Home Ownership and Mortgage Considerations After Divorce
One common issue that soon-to-be former spouses face when going through a divorce is how to handle the distribution of marital property. The state of New York is an equitable distribution state, meaning that in a divorce, the marital property should be distributed equitably.
In divorce mediation, the goal is to work toward an arrangement that is fair for both parties and is something that both parties can agree to. When the spouses own a home, resolving the issue of what to do with the marital home going forward can be difficult. There are a few different options available for spouses to consider when faced with this common scenario.
If Your Spouse Wants to Buy You Out
When it comes to the ownership of marital property, one way to work out the distribution of the marital home is for one spouse to buy out the other spouse. Generally, this is accomplished by one of the spouses refinancing the home and obtaining the funds for the buyout. The purchasing spouse becomes responsible for the existing mortgage, as well as the additional funds necessary for the buyout. If this is not possible, either because the spouse cannot be approved for a new mortgage, or cannot afford to take on a larger mortgage, it is not uncommon for the bought out spouse to receive more of the other assets, such as investment accounts, or retirement accounts.
If you have children, the home is most often purchased by the parent who will be the residential parent, since it will be less disruptive to your children if they are able to continue living in the family home. It is a good option to consider if splitting the equity in the home is not enough for either of the parties to use as a down payment for a new home to house the children.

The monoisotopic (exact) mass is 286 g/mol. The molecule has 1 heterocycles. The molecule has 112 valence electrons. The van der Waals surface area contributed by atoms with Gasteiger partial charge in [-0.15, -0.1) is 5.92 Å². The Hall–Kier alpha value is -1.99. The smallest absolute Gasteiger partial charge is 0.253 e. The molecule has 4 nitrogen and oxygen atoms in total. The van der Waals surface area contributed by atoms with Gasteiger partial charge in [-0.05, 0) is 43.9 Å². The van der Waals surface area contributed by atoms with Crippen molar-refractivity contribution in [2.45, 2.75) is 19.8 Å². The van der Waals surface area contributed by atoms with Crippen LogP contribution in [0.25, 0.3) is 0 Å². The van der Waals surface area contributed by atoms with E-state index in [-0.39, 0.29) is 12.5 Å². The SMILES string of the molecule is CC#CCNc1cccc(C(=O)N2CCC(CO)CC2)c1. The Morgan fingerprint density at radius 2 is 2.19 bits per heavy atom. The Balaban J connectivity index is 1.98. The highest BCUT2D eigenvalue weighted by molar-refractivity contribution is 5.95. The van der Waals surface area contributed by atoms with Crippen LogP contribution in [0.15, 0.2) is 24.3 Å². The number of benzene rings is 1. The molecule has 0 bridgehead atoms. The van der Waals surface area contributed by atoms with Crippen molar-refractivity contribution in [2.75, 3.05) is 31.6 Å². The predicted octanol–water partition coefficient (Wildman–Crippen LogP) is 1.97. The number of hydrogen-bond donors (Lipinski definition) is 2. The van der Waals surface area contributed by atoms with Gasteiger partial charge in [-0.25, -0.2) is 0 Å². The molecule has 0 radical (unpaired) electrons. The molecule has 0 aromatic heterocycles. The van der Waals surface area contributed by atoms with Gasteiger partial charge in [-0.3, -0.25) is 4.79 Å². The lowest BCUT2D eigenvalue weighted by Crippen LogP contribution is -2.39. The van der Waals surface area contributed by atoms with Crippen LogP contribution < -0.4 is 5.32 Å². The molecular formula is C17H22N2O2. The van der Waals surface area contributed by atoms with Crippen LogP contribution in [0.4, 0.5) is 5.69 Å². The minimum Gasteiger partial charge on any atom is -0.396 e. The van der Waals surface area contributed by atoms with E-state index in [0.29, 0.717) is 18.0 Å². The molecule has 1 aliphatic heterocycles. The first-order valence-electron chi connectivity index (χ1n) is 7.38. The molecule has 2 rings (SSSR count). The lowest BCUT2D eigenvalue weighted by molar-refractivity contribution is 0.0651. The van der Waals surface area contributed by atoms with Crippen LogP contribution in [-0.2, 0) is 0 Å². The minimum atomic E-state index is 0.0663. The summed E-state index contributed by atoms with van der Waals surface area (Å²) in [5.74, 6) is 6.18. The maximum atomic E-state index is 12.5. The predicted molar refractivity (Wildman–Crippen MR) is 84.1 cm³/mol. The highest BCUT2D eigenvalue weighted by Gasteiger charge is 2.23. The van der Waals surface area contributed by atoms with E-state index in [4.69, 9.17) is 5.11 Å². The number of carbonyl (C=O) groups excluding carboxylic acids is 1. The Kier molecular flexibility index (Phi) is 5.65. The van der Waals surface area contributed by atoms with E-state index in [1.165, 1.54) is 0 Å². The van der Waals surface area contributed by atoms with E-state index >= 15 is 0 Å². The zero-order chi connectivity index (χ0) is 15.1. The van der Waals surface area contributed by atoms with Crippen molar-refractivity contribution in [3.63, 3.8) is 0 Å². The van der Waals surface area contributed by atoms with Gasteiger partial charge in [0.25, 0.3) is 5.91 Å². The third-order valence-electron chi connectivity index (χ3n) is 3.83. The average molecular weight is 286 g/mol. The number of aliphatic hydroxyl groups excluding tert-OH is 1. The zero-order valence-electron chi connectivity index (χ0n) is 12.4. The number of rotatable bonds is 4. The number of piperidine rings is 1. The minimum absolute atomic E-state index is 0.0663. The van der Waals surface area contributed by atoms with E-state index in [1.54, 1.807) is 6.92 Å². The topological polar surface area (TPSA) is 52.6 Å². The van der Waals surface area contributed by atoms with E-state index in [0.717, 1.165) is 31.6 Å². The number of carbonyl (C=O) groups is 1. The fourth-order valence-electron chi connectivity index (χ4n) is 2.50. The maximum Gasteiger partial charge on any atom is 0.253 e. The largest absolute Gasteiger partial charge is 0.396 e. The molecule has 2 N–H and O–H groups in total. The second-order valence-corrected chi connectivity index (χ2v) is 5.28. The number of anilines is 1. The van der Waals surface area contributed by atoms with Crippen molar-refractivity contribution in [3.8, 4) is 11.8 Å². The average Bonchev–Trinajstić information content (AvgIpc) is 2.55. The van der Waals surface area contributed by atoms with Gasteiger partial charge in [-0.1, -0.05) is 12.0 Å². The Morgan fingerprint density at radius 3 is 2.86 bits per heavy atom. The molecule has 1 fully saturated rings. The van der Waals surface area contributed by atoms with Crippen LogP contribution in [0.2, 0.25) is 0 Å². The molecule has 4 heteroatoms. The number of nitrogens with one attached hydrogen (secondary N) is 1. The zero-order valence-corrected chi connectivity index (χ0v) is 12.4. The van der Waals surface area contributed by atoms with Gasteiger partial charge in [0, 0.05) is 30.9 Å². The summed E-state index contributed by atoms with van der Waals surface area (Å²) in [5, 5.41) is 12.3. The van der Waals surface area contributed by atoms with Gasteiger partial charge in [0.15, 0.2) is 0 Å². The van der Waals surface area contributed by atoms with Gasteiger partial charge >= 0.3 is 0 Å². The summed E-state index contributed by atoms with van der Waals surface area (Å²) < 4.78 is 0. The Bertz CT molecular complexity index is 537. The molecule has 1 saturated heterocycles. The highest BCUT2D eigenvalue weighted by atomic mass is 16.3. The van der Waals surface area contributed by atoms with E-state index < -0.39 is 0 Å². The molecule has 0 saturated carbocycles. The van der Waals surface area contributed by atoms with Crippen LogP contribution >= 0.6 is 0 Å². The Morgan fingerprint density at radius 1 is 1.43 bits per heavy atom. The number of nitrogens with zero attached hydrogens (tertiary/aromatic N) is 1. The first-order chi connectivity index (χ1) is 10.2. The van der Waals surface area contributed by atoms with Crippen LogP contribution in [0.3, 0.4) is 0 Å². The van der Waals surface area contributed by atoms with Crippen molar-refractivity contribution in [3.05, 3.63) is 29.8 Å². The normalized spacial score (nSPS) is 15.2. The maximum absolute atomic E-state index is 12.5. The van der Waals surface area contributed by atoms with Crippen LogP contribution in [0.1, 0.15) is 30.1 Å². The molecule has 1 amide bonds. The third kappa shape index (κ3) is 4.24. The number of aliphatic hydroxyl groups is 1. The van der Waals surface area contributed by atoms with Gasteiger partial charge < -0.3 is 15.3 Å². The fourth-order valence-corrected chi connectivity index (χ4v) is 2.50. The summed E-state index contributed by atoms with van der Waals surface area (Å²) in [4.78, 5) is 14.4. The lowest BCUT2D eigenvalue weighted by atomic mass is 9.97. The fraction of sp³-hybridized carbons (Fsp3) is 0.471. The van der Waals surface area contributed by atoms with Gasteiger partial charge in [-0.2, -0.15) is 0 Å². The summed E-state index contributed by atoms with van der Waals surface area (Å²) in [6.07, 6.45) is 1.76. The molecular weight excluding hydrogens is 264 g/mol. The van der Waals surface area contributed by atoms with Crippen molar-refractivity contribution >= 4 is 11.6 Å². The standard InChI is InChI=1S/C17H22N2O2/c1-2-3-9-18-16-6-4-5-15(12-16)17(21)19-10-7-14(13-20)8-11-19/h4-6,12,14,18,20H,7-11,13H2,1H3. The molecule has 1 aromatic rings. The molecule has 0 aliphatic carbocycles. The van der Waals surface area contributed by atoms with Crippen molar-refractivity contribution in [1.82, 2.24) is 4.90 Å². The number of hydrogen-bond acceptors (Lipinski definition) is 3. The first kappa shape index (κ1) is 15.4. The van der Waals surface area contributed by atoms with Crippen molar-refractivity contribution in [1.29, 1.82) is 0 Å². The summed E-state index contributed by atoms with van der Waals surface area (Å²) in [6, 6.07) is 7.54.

It is also a sensible solution if the condition of the housing market is not ideal for selling, and by selling both spouses end up with a loss.
Of course, both parties should be aware of the ramifications of making this choice. The marital home may appreciate in the future and you will lose out on that additional benefit. However, if the home depreciates, your spouse alone will bear that loss. This is also true for the asset he/she has traded for the home. Therefore the risk goes both ways.
Determining the Value of the Marital Home and Obtaining a Fair Market Value Appraisal
If you and your spouse are considering a buyout, you will need to know the value of the home. If you and your spouse are in agreement about the value, or there has been a recent appraisal, this may not be too complicated. However, where there is disagreement as to the value of the home, oftentimes people turn to online sites to get an estimate of the value of the home. Unfortunately, these sites are oftentimes of less help as people would believe. They do not give consideration to many of the factors that go into valuating a home properly. A better option is to hire a neutral real estate appraiser who is a member of The Appraisal Institute, to determine the fair market value of the home. There will be some additional cost associated with hiring a real estate appraiser, but this is often the best way to find out the value of the home and is most fair to both parties.
How to Remove Your Name from the Mortgage After a Buyout
In order for your name to be removed from the mortgage after your spouse buys you out, typically, your spouse will need to refinance the home in his/her name only. If your name is not removed from the mortgage, the lender can still hold you personally responsible if your spouse does not make the mortgage payments after your divorce.
The time frame for this process will depend on what you and your spouse agree to. Your spouse will need to apply for financing on his/her own. Once approved, as part of the refinancing process, your name can be removed from the title to the property. This is typically done at the closing to the refinance by both of you signing a deed transferring title from both of you, into the name of the purchasing spouse.
Refinancing Versus Qualified Assumption of the Loan